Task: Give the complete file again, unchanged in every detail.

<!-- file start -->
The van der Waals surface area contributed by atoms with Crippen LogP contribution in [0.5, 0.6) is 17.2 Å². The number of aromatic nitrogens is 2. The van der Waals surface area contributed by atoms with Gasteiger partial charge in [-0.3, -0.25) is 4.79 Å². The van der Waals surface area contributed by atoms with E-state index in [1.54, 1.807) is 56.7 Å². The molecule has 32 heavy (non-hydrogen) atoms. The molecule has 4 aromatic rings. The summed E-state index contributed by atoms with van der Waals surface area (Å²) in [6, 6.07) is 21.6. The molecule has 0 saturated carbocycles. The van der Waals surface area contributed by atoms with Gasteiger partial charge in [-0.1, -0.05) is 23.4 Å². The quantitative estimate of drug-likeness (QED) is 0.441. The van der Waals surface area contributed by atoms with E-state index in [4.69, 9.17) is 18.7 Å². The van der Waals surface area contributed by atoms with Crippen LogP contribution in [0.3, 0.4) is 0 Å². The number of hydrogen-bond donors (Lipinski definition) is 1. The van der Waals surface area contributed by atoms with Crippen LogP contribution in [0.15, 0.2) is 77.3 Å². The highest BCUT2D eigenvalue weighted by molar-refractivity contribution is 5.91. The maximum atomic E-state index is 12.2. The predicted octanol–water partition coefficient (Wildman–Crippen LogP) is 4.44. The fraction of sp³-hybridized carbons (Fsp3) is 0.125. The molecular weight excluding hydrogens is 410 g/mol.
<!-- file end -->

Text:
The van der Waals surface area contributed by atoms with Crippen LogP contribution in [0.5, 0.6) is 17.2 Å². The number of aromatic nitrogens is 2. The van der Waals surface area contributed by atoms with Gasteiger partial charge in [-0.3, -0.25) is 4.79 Å². The van der Waals surface area contributed by atoms with E-state index in [1.54, 1.807) is 56.7 Å². The molecule has 32 heavy (non-hydrogen) atoms. The molecule has 4 aromatic rings. The summed E-state index contributed by atoms with van der Waals surface area (Å²) in [6, 6.07) is 21.6. The molecule has 0 saturated carbocycles. The van der Waals surface area contributed by atoms with Gasteiger partial charge in [-0.1, -0.05) is 23.4 Å². The quantitative estimate of drug-likeness (QED) is 0.441. The van der Waals surface area contributed by atoms with E-state index in [4.69, 9.17) is 18.7 Å². The van der Waals surface area contributed by atoms with Crippen LogP contribution in [0.3, 0.4) is 0 Å². The number of hydrogen-bond donors (Lipinski definition) is 1. The van der Waals surface area contributed by atoms with Crippen LogP contribution in [0.15, 0.2) is 77.3 Å². The highest BCUT2D eigenvalue weighted by molar-refractivity contribution is 5.91. The maximum atomic E-state index is 12.2. The predicted octanol–water partition coefficient (Wildman–Crippen LogP) is 4.44. The fraction of sp³-hybridized carbons (Fsp3) is 0.125. The molecular weight excluding hydrogens is 410 g/mol.